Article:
18 Month Visit

Toddlers really develop “a mind of their own” around this age and may be frustrating when they refuse to do what others ask of them or insist adamantly on doing things their way. At this age, the child is experiencing a growth spurt of language. Many children will have a vocabulary of 20-50 words, and speak simple two word sentences. Children who live in a bilingual environment are expected to be about 6 months behind in language milestones. They are astutely listening to the two languages and analyzing the vocabulary and grammar. They might say some words in one language and use the other language for others; for example, the Spanish leche for milk and English for other nouns. Some parents (and day care teachers) might express concern because the child isn’t talking. Then, after the second birthday, the child often starts speaking basic sentences in both languages. At your provider’s office, your toddler’s weight, height, and head circumference is taken, along with a general physical examination. A hemoglobin or hematocrit should be performed for children at risk. Lead levels should be measure at least annually for children at risk for lead exposure. Children by this age should be feeding themselves independently and drinking from a cup. Bedtime routines and regular bedtimes should be encouraged and continued. A regular routine of reading to children at bedtime fosters language development and decreases bedtime problems. Sleep problems may arise such as resistance to falling asleep, nighttime awakening, and night fears. Toddlers may still use self-comforting behaviors (such as thumb sucking or an attachment to a favorite toy, animal, or blanket) as a way of handling stress or tension. Temper tantrums are common during this age. Children are rarely distracted or redirected like before.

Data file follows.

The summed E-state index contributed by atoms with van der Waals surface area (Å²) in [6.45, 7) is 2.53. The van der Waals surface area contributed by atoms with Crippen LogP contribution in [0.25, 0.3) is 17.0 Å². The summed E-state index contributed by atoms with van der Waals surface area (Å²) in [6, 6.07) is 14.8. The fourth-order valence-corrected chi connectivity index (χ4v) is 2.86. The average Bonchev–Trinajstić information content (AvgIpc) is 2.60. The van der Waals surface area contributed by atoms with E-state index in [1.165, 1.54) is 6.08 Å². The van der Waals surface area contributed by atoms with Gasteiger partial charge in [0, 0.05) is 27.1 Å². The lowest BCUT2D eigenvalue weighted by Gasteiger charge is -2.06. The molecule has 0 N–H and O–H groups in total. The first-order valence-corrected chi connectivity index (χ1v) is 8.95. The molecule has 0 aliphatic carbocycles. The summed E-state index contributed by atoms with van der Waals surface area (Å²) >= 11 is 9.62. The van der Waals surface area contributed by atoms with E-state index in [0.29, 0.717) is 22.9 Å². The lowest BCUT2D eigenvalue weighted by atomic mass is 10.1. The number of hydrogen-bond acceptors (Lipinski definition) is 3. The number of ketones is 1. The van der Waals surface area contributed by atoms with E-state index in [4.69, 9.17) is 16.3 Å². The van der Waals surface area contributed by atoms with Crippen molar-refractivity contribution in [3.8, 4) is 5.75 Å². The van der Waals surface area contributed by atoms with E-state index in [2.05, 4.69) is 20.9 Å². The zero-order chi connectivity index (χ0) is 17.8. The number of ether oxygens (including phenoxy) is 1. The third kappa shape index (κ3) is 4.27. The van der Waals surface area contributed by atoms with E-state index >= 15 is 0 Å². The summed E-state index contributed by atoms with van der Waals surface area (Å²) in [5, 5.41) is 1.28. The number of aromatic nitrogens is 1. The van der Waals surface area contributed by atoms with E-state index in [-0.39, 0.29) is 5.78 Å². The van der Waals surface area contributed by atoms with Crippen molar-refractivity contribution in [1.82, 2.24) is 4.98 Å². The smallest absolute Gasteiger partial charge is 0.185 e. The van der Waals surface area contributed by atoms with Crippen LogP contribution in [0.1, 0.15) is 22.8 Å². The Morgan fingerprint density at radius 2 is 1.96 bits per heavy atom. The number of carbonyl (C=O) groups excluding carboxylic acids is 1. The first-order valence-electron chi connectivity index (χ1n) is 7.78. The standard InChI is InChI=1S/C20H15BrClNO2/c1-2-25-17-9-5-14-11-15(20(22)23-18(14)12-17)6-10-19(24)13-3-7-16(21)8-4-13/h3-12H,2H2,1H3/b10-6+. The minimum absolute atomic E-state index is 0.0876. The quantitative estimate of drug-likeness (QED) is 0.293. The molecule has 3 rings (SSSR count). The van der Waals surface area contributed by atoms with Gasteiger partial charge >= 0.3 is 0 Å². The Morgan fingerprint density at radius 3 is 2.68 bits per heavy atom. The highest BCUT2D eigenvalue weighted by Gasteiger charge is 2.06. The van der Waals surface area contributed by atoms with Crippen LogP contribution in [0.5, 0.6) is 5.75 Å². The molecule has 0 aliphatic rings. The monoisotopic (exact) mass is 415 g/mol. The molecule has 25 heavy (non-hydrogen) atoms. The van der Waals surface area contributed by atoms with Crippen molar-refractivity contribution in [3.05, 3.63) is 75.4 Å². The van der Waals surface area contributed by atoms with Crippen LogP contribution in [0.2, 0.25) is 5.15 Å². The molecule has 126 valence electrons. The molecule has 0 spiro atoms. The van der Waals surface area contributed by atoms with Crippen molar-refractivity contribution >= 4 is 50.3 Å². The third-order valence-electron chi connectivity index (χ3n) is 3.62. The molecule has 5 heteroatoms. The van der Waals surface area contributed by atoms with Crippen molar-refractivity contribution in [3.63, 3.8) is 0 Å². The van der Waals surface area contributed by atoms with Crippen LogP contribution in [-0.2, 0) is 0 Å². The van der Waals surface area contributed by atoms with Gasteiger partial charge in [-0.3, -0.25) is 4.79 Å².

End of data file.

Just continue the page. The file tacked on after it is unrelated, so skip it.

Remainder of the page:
2 Year Visit